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Given that much of our ECC crypto primitives provide “only” 128-bit security when defined over a 256-bit curve due to pollard-rho, is it then still safe in 2020 to consider 128-bit security safe for the medium term (5-8 years).

I’m looking for an answer from an energy/thermodynamic POV given advances in current lithography and GPUs, rather than with regard to a specific cipher, however for discussion I consider AES-GCM or Salsa20 as example symmetric ciphers I use with 128-bit keys.

Bruce Schneier speaks of AES-128 in Cryptographic Engineering as if it’s already broken!

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    $\begingroup$ Can I call this a dupe of this Has AES-128 been fully broken?? AES-128 is theoretically broken and any block cipher has weakness on the multi-target attack What is a multi-target attack? $\endgroup$ – kelalaka Jan 13 at 21:13
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    $\begingroup$ @Kelalaka yup that answers my question thanks. $\endgroup$ – Woodstock Jan 13 at 21:52
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    $\begingroup$ This Q/A is more generic than asking if AES-128 is broken, so I'll leave it here even though the supposed dupe of the mentioned question about AES-128. If anybody sees any harm in that please flag the question and provide the reason. $\endgroup$ – Maarten Bodewes Jan 14 at 9:51
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    $\begingroup$ I disagree with that last statement, the ECC should be included in the more generic title, if it was just about AES then it would be a dupe. Personally, I don't think the current title is that bad, to be honest. $\endgroup$ – Maarten Bodewes Jan 14 at 12:31
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    $\begingroup$ 64-bit keys are barely broken, you'd need a supercomputer to brute-force a key of that size in a reasonable time. $2^{128}$ is $2^{64}$ (~18 million million million) times that. $\endgroup$ – BlueRaja - Danny Pflughoeft Jan 14 at 12:49
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I strongly disagree with saying that AES-128 is broken, in any way, shape or form, and likewise ECC with 256-bit keys. Note that even in this answer by @kelaka regarding AES-128, you would need over 34 million years of the entire bitcoin mining power to carry out a computation of $2^{128}$. This is far from broken. If quantum computers ever happen at scale, it is very very unclear how long it would have to actually run to achieve $2^{64}$ quantum computations for AES-128 (but ECC-256 would be in bigger trouble). Bottom line, these are far from broken. (I don't know what Schneier quote you are referring to, but anyway I completely disagree.)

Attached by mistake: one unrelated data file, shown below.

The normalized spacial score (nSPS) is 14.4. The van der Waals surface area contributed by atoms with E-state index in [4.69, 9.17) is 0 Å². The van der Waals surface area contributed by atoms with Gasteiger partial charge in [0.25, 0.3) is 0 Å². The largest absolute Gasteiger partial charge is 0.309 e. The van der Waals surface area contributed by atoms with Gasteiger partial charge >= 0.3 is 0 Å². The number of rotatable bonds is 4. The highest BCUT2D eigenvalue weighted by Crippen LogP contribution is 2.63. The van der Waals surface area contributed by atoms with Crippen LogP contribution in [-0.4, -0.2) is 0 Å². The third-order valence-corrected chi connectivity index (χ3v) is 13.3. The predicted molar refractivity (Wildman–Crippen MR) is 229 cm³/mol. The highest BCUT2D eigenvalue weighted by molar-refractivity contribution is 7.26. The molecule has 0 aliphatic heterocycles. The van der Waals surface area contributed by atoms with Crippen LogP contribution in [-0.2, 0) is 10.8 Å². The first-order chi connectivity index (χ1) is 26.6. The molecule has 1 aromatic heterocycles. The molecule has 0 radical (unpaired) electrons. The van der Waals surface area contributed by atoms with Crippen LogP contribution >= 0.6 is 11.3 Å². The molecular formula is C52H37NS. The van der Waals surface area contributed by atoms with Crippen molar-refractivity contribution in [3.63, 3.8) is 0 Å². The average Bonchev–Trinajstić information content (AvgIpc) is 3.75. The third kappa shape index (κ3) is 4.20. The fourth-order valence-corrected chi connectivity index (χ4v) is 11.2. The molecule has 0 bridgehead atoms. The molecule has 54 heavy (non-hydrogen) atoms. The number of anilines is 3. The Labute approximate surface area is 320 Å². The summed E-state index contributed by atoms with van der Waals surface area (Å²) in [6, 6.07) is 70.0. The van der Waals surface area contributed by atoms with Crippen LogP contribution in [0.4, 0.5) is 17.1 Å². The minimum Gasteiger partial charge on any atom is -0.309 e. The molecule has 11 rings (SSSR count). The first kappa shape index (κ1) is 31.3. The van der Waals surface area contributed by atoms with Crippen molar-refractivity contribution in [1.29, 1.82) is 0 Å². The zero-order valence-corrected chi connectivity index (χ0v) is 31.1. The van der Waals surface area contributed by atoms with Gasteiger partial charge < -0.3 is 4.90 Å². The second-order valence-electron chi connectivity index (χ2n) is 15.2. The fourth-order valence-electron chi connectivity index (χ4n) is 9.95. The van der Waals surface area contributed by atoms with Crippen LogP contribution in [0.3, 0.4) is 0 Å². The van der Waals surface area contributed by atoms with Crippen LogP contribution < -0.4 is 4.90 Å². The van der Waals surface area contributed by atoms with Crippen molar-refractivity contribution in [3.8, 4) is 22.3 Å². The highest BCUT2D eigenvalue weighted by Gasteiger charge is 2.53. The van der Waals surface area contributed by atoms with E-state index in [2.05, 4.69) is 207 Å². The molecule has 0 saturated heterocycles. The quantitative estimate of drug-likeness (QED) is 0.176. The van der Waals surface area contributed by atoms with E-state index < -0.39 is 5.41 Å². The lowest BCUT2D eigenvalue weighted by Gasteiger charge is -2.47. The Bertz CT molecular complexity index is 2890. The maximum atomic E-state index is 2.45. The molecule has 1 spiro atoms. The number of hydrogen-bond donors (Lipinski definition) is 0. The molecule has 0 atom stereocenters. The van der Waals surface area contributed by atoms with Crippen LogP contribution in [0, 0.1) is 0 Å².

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    $\begingroup$ Don't we say that an algorithm is theoretically broken if an attack requires less time then the brute-force? There is no classical computing power that can reach $2^{126.1}$. Of course, this doesn't mean it is broken in practice. Or we should use a minor term as a weakness has found? $\endgroup$ – kelalaka Jan 14 at 6:13
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    $\begingroup$ We do, but here one also needs to apply some reason. I don't think that $2^{126.1}$ classifies as a weakness that is a concern. On the contrary, the fact that after 20 years, the best attack is $2^{126.1}$ increases my confidence significantly in AES. $\endgroup$ – Yehuda Lindell Jan 14 at 7:04
  • $\begingroup$ It's a bit like the DES attack in $2^{55}$ time due to the complementary property. It's a weakness, but not one that is of real concern. $\endgroup$ – Yehuda Lindell Jan 14 at 7:33
  • $\begingroup$ I would say the DES complement property is a simple property compared to the Biclique attack. Not sure, but, maybe designers also was aware of it ( enlighten me if there is reverse evidence). Small correction, now it is almost 22 years since the NIST called for algorithm; September 12, 1997,@fgrieu, In my opinion, any attack diverge from the brute-force, must use much more resources if there is no backdoor, etc... $\endgroup$ – kelalaka Jan 14 at 8:07
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    $\begingroup$ "broken" means different things to academic cryptographers and cybersecurity people. An academic will call it broken if you could compute it within the next billion years or so. $\endgroup$ – Tom Jan 15 at 11:57
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The current recommendations of the BSI recommend 120 bit of security beyond 2022. And AES 128 is still in their recommendations.

If the current estimate of AES128 is about 126.1 bits of security, that's still above the threshold. And AES has been subject to a lot of cryptanalysis for many years, so that estimate seems quite strong.

For crypto with keys, that are too short, it's quite likely that people use too short RSA keys.